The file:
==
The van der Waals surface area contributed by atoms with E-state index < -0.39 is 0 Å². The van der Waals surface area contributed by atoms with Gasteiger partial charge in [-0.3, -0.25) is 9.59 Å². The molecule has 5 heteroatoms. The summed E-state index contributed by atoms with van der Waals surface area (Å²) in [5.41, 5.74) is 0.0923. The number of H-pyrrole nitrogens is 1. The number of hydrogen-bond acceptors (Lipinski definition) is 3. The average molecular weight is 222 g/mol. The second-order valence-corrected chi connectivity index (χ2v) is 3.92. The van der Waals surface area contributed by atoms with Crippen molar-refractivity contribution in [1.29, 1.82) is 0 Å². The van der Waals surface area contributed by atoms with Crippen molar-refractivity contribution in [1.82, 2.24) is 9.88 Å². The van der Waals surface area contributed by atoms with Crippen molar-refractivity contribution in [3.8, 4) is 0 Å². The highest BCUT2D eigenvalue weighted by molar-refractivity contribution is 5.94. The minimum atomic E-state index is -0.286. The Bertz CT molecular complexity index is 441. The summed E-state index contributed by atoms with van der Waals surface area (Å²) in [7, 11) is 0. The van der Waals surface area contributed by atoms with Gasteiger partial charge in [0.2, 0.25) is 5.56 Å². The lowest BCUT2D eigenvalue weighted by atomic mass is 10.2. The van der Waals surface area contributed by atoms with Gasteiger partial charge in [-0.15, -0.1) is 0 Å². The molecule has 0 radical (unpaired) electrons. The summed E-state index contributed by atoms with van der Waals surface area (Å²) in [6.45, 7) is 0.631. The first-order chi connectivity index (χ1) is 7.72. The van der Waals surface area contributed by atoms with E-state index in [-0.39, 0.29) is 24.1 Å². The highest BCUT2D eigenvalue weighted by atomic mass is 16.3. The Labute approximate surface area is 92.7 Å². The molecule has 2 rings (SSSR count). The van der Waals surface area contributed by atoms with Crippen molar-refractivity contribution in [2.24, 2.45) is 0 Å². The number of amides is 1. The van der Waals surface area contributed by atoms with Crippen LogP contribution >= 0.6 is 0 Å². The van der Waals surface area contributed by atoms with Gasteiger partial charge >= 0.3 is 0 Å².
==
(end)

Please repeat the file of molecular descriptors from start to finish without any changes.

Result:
The van der Waals surface area contributed by atoms with E-state index < -0.39 is 0 Å². The van der Waals surface area contributed by atoms with Gasteiger partial charge in [-0.3, -0.25) is 9.59 Å². The molecule has 5 heteroatoms. The summed E-state index contributed by atoms with van der Waals surface area (Å²) in [5.41, 5.74) is 0.0923. The number of H-pyrrole nitrogens is 1. The number of hydrogen-bond acceptors (Lipinski definition) is 3. The average molecular weight is 222 g/mol. The second-order valence-corrected chi connectivity index (χ2v) is 3.92. The van der Waals surface area contributed by atoms with Crippen molar-refractivity contribution in [1.29, 1.82) is 0 Å². The van der Waals surface area contributed by atoms with Crippen molar-refractivity contribution in [1.82, 2.24) is 9.88 Å². The van der Waals surface area contributed by atoms with Crippen molar-refractivity contribution in [3.8, 4) is 0 Å². The highest BCUT2D eigenvalue weighted by molar-refractivity contribution is 5.94. The minimum atomic E-state index is -0.286. The Bertz CT molecular complexity index is 441. The summed E-state index contributed by atoms with van der Waals surface area (Å²) in [7, 11) is 0. The van der Waals surface area contributed by atoms with Gasteiger partial charge in [0.2, 0.25) is 5.56 Å². The lowest BCUT2D eigenvalue weighted by atomic mass is 10.2. The van der Waals surface area contributed by atoms with Gasteiger partial charge in [-0.15, -0.1) is 0 Å². The molecule has 0 radical (unpaired) electrons. The summed E-state index contributed by atoms with van der Waals surface area (Å²) in [6.45, 7) is 0.631. The first-order chi connectivity index (χ1) is 7.72. The van der Waals surface area contributed by atoms with E-state index in [-0.39, 0.29) is 24.1 Å². The highest BCUT2D eigenvalue weighted by atomic mass is 16.3. The Labute approximate surface area is 92.7 Å². The molecule has 2 rings (SSSR count). The van der Waals surface area contributed by atoms with Crippen molar-refractivity contribution in [2.24, 2.45) is 0 Å². The number of amides is 1. The van der Waals surface area contributed by atoms with Crippen LogP contribution >= 0.6 is 0 Å². The van der Waals surface area contributed by atoms with Gasteiger partial charge >= 0.3 is 0 Å².